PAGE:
I’m speaking on the Friday – a session on scoped assignments in MDX – along with many other SQL Server experts from around the world. If you’d like to come you’ll need to register quick though, since we’ll be full soon!
Don’t forget there’s also our new event, SQLBits Insight, for CIOs, technical architects and senior IT decision makers taking place on April 7th too. The big draw is the opportunity to meet Steve Wozniak but we’ve also got some great speakers from Microsoft too, covering topics like consolidation, virtualisation and Parallel Data Warehouse. It’s a great opportunity to show the top people in your company, or your customers, all of the cool new stuff in the world of SQL Server.
This week, the SQLBits committee (which I’m a member of) announced our new event: SQLBits Insight. It’s aimed at CIOs, architects and other senior technical decision makers who are interested in finding out what’s new in SQL Server and how it can help their business. Although it will be taking place on the first day of SQLBits, on April 7th at the Grand Hotel in Brighton, it’s a separate event and very different to anything we’ve done before since it’s aimed at a completely new audience for us.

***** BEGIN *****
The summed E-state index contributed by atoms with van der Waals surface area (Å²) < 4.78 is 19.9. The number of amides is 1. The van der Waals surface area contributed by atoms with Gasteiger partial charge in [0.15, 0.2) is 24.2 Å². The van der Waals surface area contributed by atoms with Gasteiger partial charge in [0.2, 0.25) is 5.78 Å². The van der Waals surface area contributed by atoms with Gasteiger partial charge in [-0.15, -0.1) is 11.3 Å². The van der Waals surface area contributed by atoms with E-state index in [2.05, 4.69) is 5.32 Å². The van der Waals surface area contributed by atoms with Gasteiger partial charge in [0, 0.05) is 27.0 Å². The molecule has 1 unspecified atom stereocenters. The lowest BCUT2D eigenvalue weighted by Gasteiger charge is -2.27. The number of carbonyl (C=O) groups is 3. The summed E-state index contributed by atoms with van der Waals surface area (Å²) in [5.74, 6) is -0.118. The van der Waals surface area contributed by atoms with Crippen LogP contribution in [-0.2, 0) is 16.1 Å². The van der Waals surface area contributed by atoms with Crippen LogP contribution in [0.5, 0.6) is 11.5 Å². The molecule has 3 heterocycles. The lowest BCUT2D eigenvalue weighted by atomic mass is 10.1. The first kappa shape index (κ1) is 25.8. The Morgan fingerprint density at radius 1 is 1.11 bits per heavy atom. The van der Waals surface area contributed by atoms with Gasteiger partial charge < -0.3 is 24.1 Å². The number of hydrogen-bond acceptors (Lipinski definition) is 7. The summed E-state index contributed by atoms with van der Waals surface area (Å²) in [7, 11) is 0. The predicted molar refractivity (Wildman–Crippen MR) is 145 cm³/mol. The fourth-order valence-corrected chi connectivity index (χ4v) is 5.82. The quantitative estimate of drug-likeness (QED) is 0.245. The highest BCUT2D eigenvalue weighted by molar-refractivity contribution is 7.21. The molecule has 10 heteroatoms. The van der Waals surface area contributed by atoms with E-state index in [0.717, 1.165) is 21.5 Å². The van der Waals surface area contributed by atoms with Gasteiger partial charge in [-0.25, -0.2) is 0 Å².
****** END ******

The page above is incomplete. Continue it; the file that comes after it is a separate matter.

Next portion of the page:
We have got an amazing line-up of speakers for it:
Steve Wozniak, co-founder of Apple and Chief Scientist of Fusion-io.
Guy Lucchi, CTO of CSC
Mark Souza, head of the SQLCat team at Microsoft
Ross Mistry, an Enterprise Architect for Microsoft in the Silicon Valley
Richard Tkachuk, ex of the SSAS team, now a program manager on the Parallel Data Warehouse team
Topics covered during the day will include private clouds, handling big data with PDW, new storage technologies and more; there will also be a reception afterwards where attendees get to mingle with the speakers, including ‘the Woz’ (as apparently we should refer to him). For full details on the speakers, the agenda and how to register, go to http://insight.sqlbits.com
We’d also really like to get your help to make it a success. If you’re a fan of SQLBits it would be great if you could forward details of SQLBits Insight on to any senior IT people that you know who might be interested in attending. After all, if they come back to the office enthused about what they’ve seen it might mean some juicy new projects being started which you’ll get to work on…